The Great Lessons
The Great Lessons are a unique feature of Montessori education. These impressionistic lessons, told as stories at the beginning of each year, answer big questions such as, "How was the earth formed? Where did human beings come from? Who invented writing?” The stories provide a foundational framework of the world upon which students can build future knowledge. These lessons are designed to spark the child's imagination, spurring them to ask their own big questions and to delve deeply into topics that capture their interest. If a student, after hearing about the properties of solids, liquids, and gasses in the First Great Lesson, becomes so excited about the topic that they want to research and perform relevant science experiments, the Montessori classroom gives them the space and support to do just that.
Mission Montessori’s language program is designed to develop a student’s lifelong love of reading and writing. We want to create fluent readers and coherent, expressive writers, who are able to engage with their interests and the wider world proactively. Two ways in which Montessori’s approach to language skills is unique are its incorporation of holistic, kinesthetic learning techniques, and its emphasis on practical, real-world applications.
Grammar, word study, handwriting, and vocabulary are mastered via hands-on, whole body activities that engage students more thoroughly than static, rote memorization. Students are frequently encouraged to use their writing and reading are skills beyond the classroom, with research and "going outs" at the heart of the Montessori approach. For example, let’s say a student, while studying zoology, becomes interested in the training of service animals. To thoroughly investigate this topic, they’ll need to take notes from non-fiction texts and resources. They may need to look beyond the classroom for the information they need – by writing a letter to PAWS, or contacting an organization that brings therapy dogs into hospitals. In this way, students are reading and writing for an authentic purpose, using their natural curiosity and developing literacy skills to construct a meaningful understanding of the world, and to competently and proactively interact with it.
Students are also offered a wide variety of creative writing opportunities: narratives, plays, journal writing, poetry and prose.
Elementary aged children are keen observers of the phenomena that shape the world, asking questions about how things work and why things are the way they are.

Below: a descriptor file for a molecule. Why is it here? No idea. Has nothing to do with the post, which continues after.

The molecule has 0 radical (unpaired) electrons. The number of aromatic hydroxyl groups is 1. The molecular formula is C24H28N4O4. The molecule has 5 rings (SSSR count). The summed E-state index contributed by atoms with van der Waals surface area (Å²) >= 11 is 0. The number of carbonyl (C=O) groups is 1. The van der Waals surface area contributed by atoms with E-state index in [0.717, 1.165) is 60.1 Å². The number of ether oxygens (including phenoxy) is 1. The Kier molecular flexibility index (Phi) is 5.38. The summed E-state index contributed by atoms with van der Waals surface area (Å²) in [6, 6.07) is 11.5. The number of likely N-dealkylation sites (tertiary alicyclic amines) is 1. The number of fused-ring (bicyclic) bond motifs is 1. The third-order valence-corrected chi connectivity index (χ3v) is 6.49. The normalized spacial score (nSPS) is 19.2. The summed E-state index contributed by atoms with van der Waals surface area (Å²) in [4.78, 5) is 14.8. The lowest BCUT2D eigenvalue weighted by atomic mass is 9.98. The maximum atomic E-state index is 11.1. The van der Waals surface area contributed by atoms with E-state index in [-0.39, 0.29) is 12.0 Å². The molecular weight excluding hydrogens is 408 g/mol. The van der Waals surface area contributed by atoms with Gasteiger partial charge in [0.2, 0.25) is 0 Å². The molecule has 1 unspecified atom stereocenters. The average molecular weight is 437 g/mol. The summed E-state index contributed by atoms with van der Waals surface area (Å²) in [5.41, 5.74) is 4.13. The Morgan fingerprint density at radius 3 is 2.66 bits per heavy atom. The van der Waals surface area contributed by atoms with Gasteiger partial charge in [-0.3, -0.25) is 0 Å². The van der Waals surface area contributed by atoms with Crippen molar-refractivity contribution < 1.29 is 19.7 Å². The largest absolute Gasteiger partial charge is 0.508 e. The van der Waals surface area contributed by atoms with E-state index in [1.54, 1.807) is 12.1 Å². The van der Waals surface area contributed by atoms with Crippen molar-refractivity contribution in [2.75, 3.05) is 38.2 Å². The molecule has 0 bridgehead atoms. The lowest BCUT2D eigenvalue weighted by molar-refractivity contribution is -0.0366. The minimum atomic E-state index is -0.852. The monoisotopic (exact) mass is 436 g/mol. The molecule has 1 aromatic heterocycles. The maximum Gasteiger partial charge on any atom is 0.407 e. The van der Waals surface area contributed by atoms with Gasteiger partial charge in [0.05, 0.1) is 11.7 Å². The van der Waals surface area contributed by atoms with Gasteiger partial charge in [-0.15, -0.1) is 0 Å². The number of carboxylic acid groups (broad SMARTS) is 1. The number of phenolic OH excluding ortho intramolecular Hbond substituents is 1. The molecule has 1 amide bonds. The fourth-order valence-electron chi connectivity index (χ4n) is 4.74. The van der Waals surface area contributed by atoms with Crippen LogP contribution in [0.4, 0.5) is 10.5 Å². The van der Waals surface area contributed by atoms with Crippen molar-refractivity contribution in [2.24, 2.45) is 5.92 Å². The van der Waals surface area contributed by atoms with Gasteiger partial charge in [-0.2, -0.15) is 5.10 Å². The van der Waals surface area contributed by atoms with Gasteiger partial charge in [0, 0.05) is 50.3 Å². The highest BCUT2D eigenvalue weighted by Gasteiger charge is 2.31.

In the Montessori elementary classroom, the teacher nurtures the natural curiosity of her students through the presentation of the five Great Lessons, imaginative and inspiring stories that provide the framework for all studies to follow. The first Great Lesson, The Story of the Universe, introduces many foundational scientific concepts and topics accompanied by impressionistic charts and experiments that help students to understand the natural laws that govern the universe. In the weeks and months following The Story of the Universe, the children will repeat these experiments and go on to perform many more across a wide array of scientific topics including, but not limited to, botany, zoology, physical science, and earth science.
It is through this experimentation and exploration that children gain firsthand experience of the natural laws of the universe, coming to a deep understanding that all matter is subject to these laws. They are then able to start drawing their own conclusions about how the world works. The sequence of the child’s work in science follows that of the scientific method: observation, question, hypothesis, experiment, data analysis, and conclusion. In the Montessori classroom, students don’t just learn about science, they themselves become young scientists.
The Montessori approach to mathematics is truly unique. Students explore the properties of numbers and mathematical concepts via a “hands on” approach, which gives them practical experience with concrete math materials. This unique approach introduces students to advanced concepts early on. Children from the age of six are able to perform calculations with large numbers - up to millions. Because our program is individualized, a student can practice with the math materials as often and as long as they need to in order to acquire an abstract understanding of mathematical concepts.
The key areas of focus in the lower elementary are place value, the four operations (addition, subtraction, multiplication, division), multiples and factors, fractions, geometry, measurement (including time and money), and problem solving – but there’s no limit to where the student can go.
Like the language program, math is integrated throughout the curriculum. In the sciences, students use mathematical reasoning as they make observations and record data from their experiments. They use measurement conversion when creating historical timelines to represent periods of time. They record and represent data from social science activities.
the spanish immersion program
The Spanish Immersion program is an opt-in choice for students who wish to develop fluency in two languages. Priority is given to students who are fluent in Spanish already, or who were previously in a Spanish immersion program.
Children at the elementary age are enviably flexible in their ability to acquire and master multiple languages. It’s almost effortless for them to pick up an accent and incorporate vocabulary. This also prepares them for mastery of other languages. In addition to the language, students will be immersed in Hispanic culture: the food, the music, the holidays, and more.